Sometimes water is polluted. Factories sometimes dump trash or chemicals into the water supply. Even trash that people throw on the ground can ultimately end up in streams, rivers, or the ocean. Pollution is harmful to plants, animals, and people.

All human life needs water. We drink water. Plants and animals that provide our food need water to grow. We use water to cook and clean. We enjoy water for activities like swimming, waterskiing, fishing, and boating.

Water is a critical part of our environment.


1. Describe the water cycle.

2. What is precipitation?

3. What are three types of precipitation?

4. What is condensation?

5. What is evaporation?

6. What is the main energy source that causes change in water on Earth?

7. What makes evaporation happen faster?

8. Where is most of the water on Earth stored?

9. How do people affect the water cycle?

10. How is the water cycle important to human, plant, and animal life?


condensation – the process by which water changes from a vapor form to a liquid form

dam – a barrier to stop or confine the natural flow of water


drought – a long period of low rainfall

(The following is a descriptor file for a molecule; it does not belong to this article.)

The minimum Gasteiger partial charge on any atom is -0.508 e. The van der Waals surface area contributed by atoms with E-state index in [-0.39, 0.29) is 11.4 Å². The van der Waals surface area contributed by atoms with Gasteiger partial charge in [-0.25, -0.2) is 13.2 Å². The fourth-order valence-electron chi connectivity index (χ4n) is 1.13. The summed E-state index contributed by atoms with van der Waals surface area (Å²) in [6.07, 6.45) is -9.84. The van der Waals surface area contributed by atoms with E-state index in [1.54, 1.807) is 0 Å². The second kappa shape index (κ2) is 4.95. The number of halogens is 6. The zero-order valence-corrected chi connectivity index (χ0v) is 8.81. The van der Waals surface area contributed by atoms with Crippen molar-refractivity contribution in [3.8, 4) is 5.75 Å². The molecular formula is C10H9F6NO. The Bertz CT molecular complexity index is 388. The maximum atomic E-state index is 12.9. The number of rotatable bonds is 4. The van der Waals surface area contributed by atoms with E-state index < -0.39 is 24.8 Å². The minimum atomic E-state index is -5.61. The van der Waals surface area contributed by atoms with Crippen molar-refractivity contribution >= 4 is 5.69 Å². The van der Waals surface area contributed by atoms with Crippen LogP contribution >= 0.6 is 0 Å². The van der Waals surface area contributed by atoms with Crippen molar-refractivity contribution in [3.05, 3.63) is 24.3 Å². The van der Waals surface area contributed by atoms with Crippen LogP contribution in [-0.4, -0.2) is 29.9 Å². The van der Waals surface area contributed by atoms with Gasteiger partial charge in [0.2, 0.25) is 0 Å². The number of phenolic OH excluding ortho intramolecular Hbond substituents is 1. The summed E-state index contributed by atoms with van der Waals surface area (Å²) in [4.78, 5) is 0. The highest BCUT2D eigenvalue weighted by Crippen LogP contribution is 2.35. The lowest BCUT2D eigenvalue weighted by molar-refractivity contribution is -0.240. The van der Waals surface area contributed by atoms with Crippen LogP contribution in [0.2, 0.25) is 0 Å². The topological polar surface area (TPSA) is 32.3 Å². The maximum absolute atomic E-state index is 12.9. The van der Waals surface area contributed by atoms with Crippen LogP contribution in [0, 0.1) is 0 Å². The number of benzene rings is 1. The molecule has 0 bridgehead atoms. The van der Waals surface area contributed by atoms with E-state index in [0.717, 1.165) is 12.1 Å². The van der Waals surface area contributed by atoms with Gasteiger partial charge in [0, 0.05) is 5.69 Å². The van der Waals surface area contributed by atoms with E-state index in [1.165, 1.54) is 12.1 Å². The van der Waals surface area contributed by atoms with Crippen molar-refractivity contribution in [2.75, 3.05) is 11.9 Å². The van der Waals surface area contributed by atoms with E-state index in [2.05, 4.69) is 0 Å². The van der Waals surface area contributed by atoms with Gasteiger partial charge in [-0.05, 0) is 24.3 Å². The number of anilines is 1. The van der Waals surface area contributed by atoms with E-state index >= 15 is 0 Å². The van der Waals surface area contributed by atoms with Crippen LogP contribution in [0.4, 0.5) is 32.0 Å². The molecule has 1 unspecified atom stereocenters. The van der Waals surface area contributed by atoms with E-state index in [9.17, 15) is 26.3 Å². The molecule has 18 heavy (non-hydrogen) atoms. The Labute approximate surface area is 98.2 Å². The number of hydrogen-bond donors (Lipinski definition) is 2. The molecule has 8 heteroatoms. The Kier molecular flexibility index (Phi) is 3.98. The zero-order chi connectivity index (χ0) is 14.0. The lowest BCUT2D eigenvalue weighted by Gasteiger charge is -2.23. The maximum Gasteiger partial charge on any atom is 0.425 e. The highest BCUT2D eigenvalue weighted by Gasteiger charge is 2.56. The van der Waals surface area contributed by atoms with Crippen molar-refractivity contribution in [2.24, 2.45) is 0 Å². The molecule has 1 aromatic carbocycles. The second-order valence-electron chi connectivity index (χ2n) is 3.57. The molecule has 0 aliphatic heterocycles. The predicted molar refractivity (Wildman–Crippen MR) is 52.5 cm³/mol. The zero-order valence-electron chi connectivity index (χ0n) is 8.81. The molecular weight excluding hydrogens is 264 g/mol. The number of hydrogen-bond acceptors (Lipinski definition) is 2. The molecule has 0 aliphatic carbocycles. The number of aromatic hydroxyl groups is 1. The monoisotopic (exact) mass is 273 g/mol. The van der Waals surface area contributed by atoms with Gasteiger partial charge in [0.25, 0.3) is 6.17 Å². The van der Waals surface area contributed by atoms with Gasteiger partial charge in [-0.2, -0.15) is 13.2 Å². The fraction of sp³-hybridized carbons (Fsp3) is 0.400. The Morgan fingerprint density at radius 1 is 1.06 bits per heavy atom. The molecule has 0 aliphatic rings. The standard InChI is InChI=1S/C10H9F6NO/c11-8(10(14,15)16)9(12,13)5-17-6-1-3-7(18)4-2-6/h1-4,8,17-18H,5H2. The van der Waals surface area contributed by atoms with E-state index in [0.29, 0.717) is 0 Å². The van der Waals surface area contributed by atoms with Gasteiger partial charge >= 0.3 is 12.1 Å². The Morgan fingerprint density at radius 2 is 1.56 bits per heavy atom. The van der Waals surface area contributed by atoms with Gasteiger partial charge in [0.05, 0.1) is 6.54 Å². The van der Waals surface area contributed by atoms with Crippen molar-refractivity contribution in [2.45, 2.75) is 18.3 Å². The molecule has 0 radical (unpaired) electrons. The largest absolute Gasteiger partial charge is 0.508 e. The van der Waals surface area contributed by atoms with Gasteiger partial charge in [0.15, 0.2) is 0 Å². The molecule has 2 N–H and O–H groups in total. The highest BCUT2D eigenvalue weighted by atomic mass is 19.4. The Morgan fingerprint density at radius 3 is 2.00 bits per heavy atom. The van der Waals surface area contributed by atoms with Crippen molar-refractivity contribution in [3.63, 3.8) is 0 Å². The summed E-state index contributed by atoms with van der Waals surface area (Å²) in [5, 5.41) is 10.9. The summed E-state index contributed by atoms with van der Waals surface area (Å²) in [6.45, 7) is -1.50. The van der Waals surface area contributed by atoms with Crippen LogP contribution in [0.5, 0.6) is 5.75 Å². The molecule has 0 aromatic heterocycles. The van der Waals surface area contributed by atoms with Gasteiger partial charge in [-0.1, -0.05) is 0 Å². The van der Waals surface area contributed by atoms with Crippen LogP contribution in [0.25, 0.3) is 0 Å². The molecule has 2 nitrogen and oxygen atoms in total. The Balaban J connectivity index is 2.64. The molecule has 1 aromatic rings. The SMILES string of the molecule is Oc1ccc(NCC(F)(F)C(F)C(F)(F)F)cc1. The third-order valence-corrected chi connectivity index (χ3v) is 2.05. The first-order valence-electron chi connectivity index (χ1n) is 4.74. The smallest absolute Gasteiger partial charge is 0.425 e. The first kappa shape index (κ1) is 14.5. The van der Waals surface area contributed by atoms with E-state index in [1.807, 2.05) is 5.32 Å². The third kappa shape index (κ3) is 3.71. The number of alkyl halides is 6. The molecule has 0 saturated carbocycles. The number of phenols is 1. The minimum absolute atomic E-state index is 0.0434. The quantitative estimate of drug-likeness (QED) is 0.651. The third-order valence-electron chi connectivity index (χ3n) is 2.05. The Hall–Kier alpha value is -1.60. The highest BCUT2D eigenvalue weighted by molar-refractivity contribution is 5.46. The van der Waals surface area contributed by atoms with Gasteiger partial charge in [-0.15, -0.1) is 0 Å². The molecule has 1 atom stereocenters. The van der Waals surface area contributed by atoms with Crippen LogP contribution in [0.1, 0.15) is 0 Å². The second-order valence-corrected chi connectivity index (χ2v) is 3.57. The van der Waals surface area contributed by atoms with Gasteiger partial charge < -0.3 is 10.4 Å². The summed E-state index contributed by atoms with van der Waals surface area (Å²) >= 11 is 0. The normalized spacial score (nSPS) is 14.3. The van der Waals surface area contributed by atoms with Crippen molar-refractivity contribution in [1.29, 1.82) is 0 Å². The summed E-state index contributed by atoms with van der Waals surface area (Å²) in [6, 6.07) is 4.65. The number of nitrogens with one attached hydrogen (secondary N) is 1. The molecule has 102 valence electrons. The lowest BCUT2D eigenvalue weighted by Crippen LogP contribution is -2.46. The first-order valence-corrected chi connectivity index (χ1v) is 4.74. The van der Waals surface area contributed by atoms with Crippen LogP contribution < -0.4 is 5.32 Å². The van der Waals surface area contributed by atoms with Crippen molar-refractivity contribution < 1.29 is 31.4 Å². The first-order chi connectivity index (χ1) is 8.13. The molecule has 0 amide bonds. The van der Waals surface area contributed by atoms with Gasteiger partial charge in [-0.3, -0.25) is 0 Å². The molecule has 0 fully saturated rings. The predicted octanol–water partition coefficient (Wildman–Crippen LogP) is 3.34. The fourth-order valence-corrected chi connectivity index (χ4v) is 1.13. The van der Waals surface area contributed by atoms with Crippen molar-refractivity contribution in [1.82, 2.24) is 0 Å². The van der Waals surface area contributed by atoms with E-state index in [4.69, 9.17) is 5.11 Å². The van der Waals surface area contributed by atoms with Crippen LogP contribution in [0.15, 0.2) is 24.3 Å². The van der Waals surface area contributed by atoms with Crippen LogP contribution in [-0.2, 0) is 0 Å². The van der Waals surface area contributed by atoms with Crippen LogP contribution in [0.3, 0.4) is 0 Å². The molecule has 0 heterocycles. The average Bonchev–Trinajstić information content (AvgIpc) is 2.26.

erosion – the process by which water eats away at rock and soil, changing the shape of the land

evaporation – the process by which water changes from a liquid form to a vapor form

groundwater – water that is stored in the cracks between rocks and soil under the Earth

hydrologic cycle – another term for the water cycle

precipitation – water that falls to Earth as rain, sleet, hail, or snow

reservoir – a manmade lake made to store water

runoff – the amount of precipitation that reaches land and eventually reaches streams, rivers, and the ocean

vapor – a substance in the form of a gas; a substance suspended in the air

water cycle – the process by which water moves from the air to the Earth and then back to the air again

water table – the top part of the Earth that is saturated or filled with water



1 – Eric Chan, CC BY

2 – John Picken, CC BY

3 – Karen Fasimpaur, CC BY

4 – Jasmine Ramig, CC BY

5 – Peter Kaminski, CC BY

6 – Peter Harris, CC BY

7 – John M Evans, USGS

cover - US Energy Information Administration, Public Domain